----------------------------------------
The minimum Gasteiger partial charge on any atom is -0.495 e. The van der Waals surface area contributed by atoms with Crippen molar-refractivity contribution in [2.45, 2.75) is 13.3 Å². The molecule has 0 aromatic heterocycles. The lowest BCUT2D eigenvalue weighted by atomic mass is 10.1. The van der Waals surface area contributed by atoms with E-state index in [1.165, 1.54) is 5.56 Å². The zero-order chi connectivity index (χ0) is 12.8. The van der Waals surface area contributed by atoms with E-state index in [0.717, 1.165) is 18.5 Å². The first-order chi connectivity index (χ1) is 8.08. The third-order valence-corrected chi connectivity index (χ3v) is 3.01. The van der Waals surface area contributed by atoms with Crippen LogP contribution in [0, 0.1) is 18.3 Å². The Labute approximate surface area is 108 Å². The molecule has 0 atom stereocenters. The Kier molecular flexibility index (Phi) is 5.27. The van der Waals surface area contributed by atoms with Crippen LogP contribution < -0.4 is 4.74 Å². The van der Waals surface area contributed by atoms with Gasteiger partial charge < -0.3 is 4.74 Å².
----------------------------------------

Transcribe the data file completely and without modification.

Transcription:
The minimum Gasteiger partial charge on any atom is -0.495 e. The van der Waals surface area contributed by atoms with Crippen molar-refractivity contribution in [2.45, 2.75) is 13.3 Å². The molecule has 0 aromatic heterocycles. The lowest BCUT2D eigenvalue weighted by atomic mass is 10.1. The van der Waals surface area contributed by atoms with E-state index in [1.165, 1.54) is 5.56 Å². The zero-order chi connectivity index (χ0) is 12.8. The van der Waals surface area contributed by atoms with E-state index in [0.717, 1.165) is 18.5 Å². The first-order chi connectivity index (χ1) is 8.08. The third-order valence-corrected chi connectivity index (χ3v) is 3.01. The van der Waals surface area contributed by atoms with Crippen LogP contribution in [0, 0.1) is 18.3 Å². The Labute approximate surface area is 108 Å². The molecule has 0 atom stereocenters. The Kier molecular flexibility index (Phi) is 5.27. The van der Waals surface area contributed by atoms with Crippen LogP contribution < -0.4 is 4.74 Å². The van der Waals surface area contributed by atoms with Gasteiger partial charge < -0.3 is 4.74 Å².